With deeply established traditions in dance, theater and music, Japanese entertainment offers almost too much to keep track of.
But what happens when you mix these performance arts in a modern way?
On May 13 and 14, the performance A Seed: Ichi-Ryu Manbai is set to take place at the Kanze Noh Theater inside GINZA SIX, a fashion center in the heart of Tokyo.
The story is inspired by Japanese mythology, and its presentation encompasses theatrical arts, such as Noh, kyogen, and kabuki, as well as traditions like Japanese flower arrangement. It tells a legend of the beginning of the universe.
The style, however, has a little twist. Using the trendy idea of East meets West, the performance includes aspects of contemporary music and dance. A cello and violin are part of the music ensemble, and ballroom dancers stand side by side with kabuki performers.
The title Ichi-Ryu Manbai encapsulates the meaning that a single seed can eventually produce millions of grains of rice and a great harvest.
It is a project that started in 2015 from the ambition of Yasushi Matsuura to broadcast Japan’s charm to the world. The show came to GINZA SIX for the first time in 2018. Thanks to positive reviews, it’s back for more.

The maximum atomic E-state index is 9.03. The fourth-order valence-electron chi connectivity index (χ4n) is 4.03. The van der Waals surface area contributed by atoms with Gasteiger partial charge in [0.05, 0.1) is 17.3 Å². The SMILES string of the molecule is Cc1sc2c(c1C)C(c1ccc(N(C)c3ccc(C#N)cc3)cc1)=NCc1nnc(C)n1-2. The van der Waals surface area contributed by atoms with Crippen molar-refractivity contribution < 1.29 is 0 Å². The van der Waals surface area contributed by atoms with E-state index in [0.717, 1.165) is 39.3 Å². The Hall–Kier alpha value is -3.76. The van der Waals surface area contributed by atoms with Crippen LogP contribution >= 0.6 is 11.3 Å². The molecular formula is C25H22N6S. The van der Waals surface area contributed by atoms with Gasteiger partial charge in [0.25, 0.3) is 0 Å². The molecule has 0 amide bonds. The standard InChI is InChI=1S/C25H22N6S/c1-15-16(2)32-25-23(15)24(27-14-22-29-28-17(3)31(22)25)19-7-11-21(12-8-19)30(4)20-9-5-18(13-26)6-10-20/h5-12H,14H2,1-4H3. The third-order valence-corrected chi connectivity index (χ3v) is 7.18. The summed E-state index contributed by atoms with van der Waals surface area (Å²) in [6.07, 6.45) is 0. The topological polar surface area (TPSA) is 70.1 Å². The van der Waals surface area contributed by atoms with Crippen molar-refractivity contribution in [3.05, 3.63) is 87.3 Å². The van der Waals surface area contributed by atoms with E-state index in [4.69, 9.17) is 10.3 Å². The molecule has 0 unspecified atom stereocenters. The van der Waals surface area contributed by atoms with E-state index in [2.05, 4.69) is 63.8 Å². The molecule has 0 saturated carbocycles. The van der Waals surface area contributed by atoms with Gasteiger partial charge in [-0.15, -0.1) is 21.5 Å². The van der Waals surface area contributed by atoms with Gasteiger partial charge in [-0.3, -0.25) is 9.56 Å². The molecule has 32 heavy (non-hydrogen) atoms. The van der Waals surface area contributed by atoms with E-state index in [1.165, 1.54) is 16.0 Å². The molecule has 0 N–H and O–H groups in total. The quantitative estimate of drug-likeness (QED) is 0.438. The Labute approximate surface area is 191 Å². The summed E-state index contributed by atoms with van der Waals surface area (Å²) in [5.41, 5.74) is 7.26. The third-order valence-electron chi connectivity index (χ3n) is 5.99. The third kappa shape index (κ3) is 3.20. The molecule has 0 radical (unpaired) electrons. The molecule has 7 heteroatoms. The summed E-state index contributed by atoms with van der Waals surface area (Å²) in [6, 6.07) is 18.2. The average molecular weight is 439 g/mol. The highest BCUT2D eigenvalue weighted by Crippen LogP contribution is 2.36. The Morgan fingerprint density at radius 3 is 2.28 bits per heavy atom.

As Matsuura explained, “We got incredibly good reviews last year, bringing us to continue the show this year.”
As the new imperial era began in Japan on May 1, the time seemed ripe for a performance showcasing the best of modern and traditional Japan.
The Starting Point
Even an ambitious project sometimes just needs one person to be the driving force. In this case, that person is Yasushi Matsuura. Born and raised in Japan, he headed to the United States in 1988 to study Motion Picture and Directing under the University of California-Los Angeles (UCLA) Extension Program.
After breaking into the music video industry by winning an award for best music video director at the California Country Music Association, he burst into the TV commercial scene. His clients include Toyota, Honda, Sony, and Suzuki, just to name a few.
But, clearly, the fame of the projects he was pursuing wasn’t enough to satisfy Matsuura — he wanted to do more to showcase Japanese culture to the world. As he explained in his April press release:
“To make people understand Japan means to communicate culture, and the story which is at the background of this culture. This stage is an excuse to pass the Japanese tradition to the next generation. But, also, I want this performance to be a means for people from all over the world to gain more understanding about Japan.”